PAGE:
Right now there is nothing preventing the application from errantly inserting a row with an incorrect TenantId or updating the TenantId of a visible row to a different value. For peace of mind, we’ll create a check constraint that prevents the application from accidentally inserting or updating rows to violate our filter predicate in this way:

-- Create scalar version of predicate function so it can be used in check constraints
CREATE FUNCTION rls.fn_tenantAccessPredicateScalar(@TenantId int)
RETURNS bit
AS
BEGIN
IF EXISTS(SELECT 1 FROM rls.fn_tenantAccessPredicate(@TenantId))
RETURN 1
RETURN 0
END
go

-- Add this function as a check constraint on our Sales table
ALTER TABLE Sales
WITH NOCHECK -- don't check data already in table
ADD CONSTRAINT chk_blocking_Sales -- needs a unique name
CHECK(rls.fn_tenantAccessPredicateScalar(TenantId) = 1)
go

Now if we grant our shared AppUser INSERT permissions on our Sales table and simulate inserting a row that violates the predicate function, the appropriate error will be raised:

GRANT INSERT ON Sales TO AppUser
go
EXECUTE AS USER = 'AppUser' -- simulate app user
go
EXECUTE rls.sp_setContextInfoAsTenantId 2 -- tenant 2 is logged in
go
INSERT INTO Sales (OrderId, SKU, Price, TenantId) VALUES (100, 'Movie000', 100, 1); -- fails: "The INSERT statement conflicted with CHECK constraint"
go
INSERT INTO Sales (OrderId, SKU, Price, TenantId) VALUES (101, 'Movie111', 5, 2); -- succeeds because correct TenantId
go
SELECT * FROM Sales -- now Movie001, Movie002, and Movie111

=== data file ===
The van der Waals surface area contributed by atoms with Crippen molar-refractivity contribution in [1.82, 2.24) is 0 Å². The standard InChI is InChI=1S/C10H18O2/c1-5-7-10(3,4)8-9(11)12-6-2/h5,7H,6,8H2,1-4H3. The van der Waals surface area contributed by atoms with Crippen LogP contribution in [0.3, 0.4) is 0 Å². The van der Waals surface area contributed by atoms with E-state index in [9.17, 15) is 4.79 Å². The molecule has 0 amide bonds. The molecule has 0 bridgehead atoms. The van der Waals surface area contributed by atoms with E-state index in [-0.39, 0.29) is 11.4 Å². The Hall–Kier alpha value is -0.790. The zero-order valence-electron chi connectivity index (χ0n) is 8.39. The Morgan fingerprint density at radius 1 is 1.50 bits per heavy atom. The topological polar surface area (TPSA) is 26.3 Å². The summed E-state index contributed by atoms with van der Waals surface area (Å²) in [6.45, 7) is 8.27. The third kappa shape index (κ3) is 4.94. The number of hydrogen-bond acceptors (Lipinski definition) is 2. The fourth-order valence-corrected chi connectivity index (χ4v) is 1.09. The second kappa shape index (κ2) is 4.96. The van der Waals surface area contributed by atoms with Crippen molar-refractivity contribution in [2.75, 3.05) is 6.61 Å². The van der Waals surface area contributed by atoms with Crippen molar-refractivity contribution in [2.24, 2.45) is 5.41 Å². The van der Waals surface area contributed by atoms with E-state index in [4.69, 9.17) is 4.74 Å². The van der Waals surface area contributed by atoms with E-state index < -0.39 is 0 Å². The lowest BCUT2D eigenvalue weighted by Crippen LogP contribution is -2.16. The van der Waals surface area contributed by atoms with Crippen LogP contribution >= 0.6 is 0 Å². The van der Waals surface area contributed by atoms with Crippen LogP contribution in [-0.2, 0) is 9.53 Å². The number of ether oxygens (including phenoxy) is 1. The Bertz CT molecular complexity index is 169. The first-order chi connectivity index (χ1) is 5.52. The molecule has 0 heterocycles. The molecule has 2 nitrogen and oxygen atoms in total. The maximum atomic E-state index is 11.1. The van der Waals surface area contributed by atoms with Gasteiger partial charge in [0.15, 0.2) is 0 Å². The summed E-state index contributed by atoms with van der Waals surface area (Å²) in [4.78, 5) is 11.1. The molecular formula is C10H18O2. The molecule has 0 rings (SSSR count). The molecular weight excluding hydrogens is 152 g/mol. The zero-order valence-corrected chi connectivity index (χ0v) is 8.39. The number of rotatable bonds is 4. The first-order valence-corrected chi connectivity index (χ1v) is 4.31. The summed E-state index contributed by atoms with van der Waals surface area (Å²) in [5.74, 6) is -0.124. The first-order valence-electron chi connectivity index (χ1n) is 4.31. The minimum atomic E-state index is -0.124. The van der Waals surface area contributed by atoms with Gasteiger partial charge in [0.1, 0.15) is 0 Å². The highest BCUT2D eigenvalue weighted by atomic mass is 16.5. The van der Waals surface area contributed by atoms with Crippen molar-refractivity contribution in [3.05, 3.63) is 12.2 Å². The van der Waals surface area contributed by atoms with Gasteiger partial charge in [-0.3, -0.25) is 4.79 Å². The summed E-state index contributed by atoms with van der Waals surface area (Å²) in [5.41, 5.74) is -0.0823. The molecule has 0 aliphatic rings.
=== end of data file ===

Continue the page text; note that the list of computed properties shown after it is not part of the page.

go
REVERT
go

Likewise for UPDATE, the app cannot inadvertently update the TenantId of a row to new value:

GRANT UPDATE ON Sales TO AppUser
go
EXECUTE AS USER = 'AppUser'
go
UPDATE Sales SET TenantId = 99 WHERE OrderID = 2 -- fails: "The UPDATE statement conflicted with CHECK constraint"
go
REVERT
go

Note that while our application doesn’t need to specify the current TenantId for SELECT, UPDATE, and DELETE queries (this is handled automatically via CONTEXT_INFO), right now it does need to do so for INSERTs. To make tenant-scoped INSERT operations transparent for the application just like these other operations, we can use a default constraint to automatically populate the TenantId for new rows with the current value of CONTEXT_INFO.

To do this, we’ll need to slightly modify the schema of our Sales table:

ALTER TABLE Sales
ADD CONSTRAINT df_TenantId_Sales DEFAULT CONVERT(int, CONVERT(varbinary(4), CONTEXT_INFO())) FOR TenantId
go

And now our application no longer needs to specify the TenantId when inserting rows:

EXECUTE AS USER = 'AppUser'
go
EXECUTE rls.sp_setContextInfoAsTenantId 2
go
INSERT INTO Sales (OrderId, SKU, Price) VALUES (102, 'Movie222', 5); -- don't specify TenantId
go
SELECT * FROM Sales -- Movie222 has been inserted with the current TenantId
go
REVERT
go

At this point, our application code just needs to set CONTEXT_INFO to the current TenantId after opening a connection. After that, no the application no longer needs to specify the TenantId; SELECTs, INSERTs, UPDATEs, and DELETEs will automatically apply only to the current tenant. Even if the application code does accidentally specify a bad TenantId on an INSERT or UPDATE, no rows will be inserted or updated and the database will return an error.

In sum, this post has shown how to complement existing RLS filtering functionality with check and default constraints to block unauthorized inserts and updates. Implementing these constraints provides additional safeguards to ensure that your application code doesn’t accidentally insert rows for the wrong users. We’re working to add built-in support for this blocking functionality in future iterations of RLS, so that you won’t need to maintain the check constraints yourself. We’ll be sure to post here when we have updates on that. In the meantime, if you have any questions, comments, or feedback, please let us know in the comments below.

Full demo scripthttp://rlssamples.codeplex.com/SourceControl/latest#RLS-Blocking-Inserts.sql